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package Fuse;
use 5.006;
use strict;
use warnings;
use Errno;
use Carp;
require Exporter;
require DynaLoader;
use AutoLoader;
use Data::Dumper;
our @ISA = qw(Exporter DynaLoader);
# Items to export into callers namespace by default. Note: do not export
# names by default without a very good reason. Use EXPORT_OK instead.
# Do not simply export all your public functions/methods/constants.
# This allows declaration use Fuse ':all';
# If you do not need this, moving things directly into @EXPORT or @EXPORT_OK
# will save memory.
our %EXPORT_TAGS = ( 'all' => [ qw(
FUSE_DEBUG
) ] );
our @EXPORT_OK = ( @{ $EXPORT_TAGS{'all'} } );
our @EXPORT = qw(
FUSE_DEBUG
);
our $VERSION = '0.04';
sub AUTOLOAD {
# This AUTOLOAD is used to 'autoload' constants from the constant()
# XS function. If a constant is not found then control is passed
# to the AUTOLOAD in AutoLoader.
my $constname;
our $AUTOLOAD;
($constname = $AUTOLOAD) =~ s/.*:://;
croak "& not defined" if $constname eq 'constant';
my $val = constant($constname, @_ ? $_[0] : 0);
if ($! != 0) {
if ($!{EINVAL}) {
$AutoLoader::AUTOLOAD = $AUTOLOAD;
goto &AutoLoader::AUTOLOAD;
}
else {
croak "Your vendor has not defined Fuse macro $constname";
}
}
{
no strict 'refs';
# Fixed between 5.005_53 and 5.005_61
if ($] >= 5.00561) {
*$AUTOLOAD = sub () { $val };
}
else {
*$AUTOLOAD = sub { $val };
}
}
goto &$AUTOLOAD;
}
bootstrap Fuse $VERSION;
sub main {
my (@subs) = (0,0,0,0,0,0,0,0,0,0,0,0,0,0,0,0,0,0);
my (@names) = qw(getattr readlink getdir mknod mkdir unlink rmdir symlink
rename link chmod chown truncate utime open read write statfs);
my ($tmp) = 0;
my (%mapping) = map { $_ => $tmp++ } (@names);
my (%otherargs) = (debug=>0, mountpoint=>"");
while(my $name = shift) {
my ($subref) = shift;
if(exists($otherargs{$name})) {
$otherargs{$name} = $subref;
} else {
croak "There is no function $name" unless exists($mapping{$name});
croak "Usage: Fuse::main(getattr => &my_getattr, ...)" unless $subref;
croak "Usage: Fuse::main(getattr => &my_getattr, ...)" unless ref($subref);
croak "Usage: Fuse::main(getattr => &my_getattr, ...)" unless ref($subref) eq "CODE";
$subs[$mapping{$name}] = $subref;
}
}
perl_fuse_main($otherargs{debug},$otherargs{mountpoint},@subs);
}
# Autoload methods go after =cut, and are processed by the autosplit program.
1;
__END__
=head1 NAME
Fuse - write filesystems in Perl using FUSE
=head1 SYNOPSIS
use Fuse;
my ($mountpoint) = "";
$mountpoint = shift(@ARGV) if @ARGV;
Fuse::main(mountpoint=>$mountpoint, getattr=>\&my_getattr, getdir=>\&my_getdir, ...);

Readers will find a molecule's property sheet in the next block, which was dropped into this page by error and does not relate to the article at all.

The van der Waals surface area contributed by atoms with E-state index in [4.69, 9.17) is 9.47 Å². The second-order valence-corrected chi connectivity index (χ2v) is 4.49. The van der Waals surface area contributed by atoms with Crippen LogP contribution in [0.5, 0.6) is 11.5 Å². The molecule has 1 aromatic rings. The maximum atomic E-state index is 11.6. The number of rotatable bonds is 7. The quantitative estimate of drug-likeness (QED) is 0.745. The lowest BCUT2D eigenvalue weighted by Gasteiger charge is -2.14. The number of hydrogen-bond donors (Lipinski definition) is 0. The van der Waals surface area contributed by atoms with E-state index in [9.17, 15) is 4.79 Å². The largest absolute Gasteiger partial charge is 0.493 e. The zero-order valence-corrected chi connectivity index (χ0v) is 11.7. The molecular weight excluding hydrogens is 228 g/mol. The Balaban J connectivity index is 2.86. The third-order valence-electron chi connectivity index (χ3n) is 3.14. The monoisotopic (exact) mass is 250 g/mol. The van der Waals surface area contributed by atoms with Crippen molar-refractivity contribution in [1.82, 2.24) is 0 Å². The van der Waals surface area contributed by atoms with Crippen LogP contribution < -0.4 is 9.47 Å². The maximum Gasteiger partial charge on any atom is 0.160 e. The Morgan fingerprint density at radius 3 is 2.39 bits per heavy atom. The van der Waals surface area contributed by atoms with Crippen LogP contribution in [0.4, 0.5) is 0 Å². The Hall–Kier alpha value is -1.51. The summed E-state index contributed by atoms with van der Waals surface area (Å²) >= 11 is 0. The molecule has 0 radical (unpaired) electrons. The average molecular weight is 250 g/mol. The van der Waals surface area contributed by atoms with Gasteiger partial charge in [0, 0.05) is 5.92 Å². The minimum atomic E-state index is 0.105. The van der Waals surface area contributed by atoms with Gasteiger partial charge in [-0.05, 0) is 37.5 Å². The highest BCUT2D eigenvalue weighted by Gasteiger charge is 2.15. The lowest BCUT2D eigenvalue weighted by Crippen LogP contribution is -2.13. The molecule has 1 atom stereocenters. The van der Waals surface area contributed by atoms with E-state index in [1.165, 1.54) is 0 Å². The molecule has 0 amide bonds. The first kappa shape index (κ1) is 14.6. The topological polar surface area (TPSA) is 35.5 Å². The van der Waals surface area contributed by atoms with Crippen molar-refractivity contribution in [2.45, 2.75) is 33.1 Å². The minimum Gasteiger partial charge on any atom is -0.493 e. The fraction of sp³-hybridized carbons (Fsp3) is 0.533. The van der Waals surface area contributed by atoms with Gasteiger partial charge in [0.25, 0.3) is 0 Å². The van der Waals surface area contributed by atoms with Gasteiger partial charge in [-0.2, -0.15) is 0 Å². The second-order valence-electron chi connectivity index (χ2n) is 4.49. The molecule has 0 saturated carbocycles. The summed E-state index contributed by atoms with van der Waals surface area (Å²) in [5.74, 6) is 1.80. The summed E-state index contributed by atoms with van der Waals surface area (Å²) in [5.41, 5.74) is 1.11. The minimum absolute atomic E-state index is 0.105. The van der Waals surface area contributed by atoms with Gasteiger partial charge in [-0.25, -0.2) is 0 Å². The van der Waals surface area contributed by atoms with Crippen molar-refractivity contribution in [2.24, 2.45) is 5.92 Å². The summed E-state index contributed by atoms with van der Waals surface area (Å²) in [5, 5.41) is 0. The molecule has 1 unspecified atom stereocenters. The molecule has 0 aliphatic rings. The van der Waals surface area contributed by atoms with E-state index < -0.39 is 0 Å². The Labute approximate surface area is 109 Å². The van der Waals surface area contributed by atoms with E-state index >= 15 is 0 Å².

=head1 DESCRIPTION
This lets you implement filesystems in perl, through the FUSE
(Filesystem in USErspace) kernel/lib interface.
FUSE expects you to implement callbacks for the various functions.
NOTE: I have only tested the things implemented in example.pl!
It should work, but some things may not.
In the following definitions, "errno" can be 0 (for a success),
-EINVAL, -ENOENT, -EONFIRE, any integer less than 1 really.
You can import standard error constants by saying something like
"use POSIX qw(EDOTDOT ENOANO);".
Every constant you need (file types, open() flags, error values,
etc) can be imported either from POSIX or from Fcntl, often both.
See their respective documentations, for more information.
=head2 EXPORT
None by default.
=head2 EXPORTABLE CONSTANTS
None.
=head2 FUNCTIONS
=head3 Fuse::main
Takes arguments in the form of hash key=>value pairs. There are
many valid keys. Most of them correspond with names of callback
functions, as described in section 'FUNCTIONS YOUR FILESYSTEM MAY IMPLEMENT'.
A few special keys also exist:
debug => boolean
=over 1
This turns FUSE call tracing on and off. Default is 0 (which means off).
=back
mountpoint => string
=over 1
The point at which to mount this filesystem. There is no default, you must
specify this. An example would be '/mnt'.
=back
unthreaded => boolean
=over 1
This turns FUSE multithreading off and on. NOTE: This perlmodule does not
currently work properly in multithreaded mode! The author is unfortunately
not familiar enough with perl-threads internals, and according to the
documentation available at time of writing (2002-03-08), those internals are
subject to changing anyway. Note that singlethreaded mode also means that
you will not have to worry about reentrancy, though you will have to worry
about recursive lookups (since the kernel holds a global lock on your
filesystem and blocks waiting for one callback to complete before calling
another).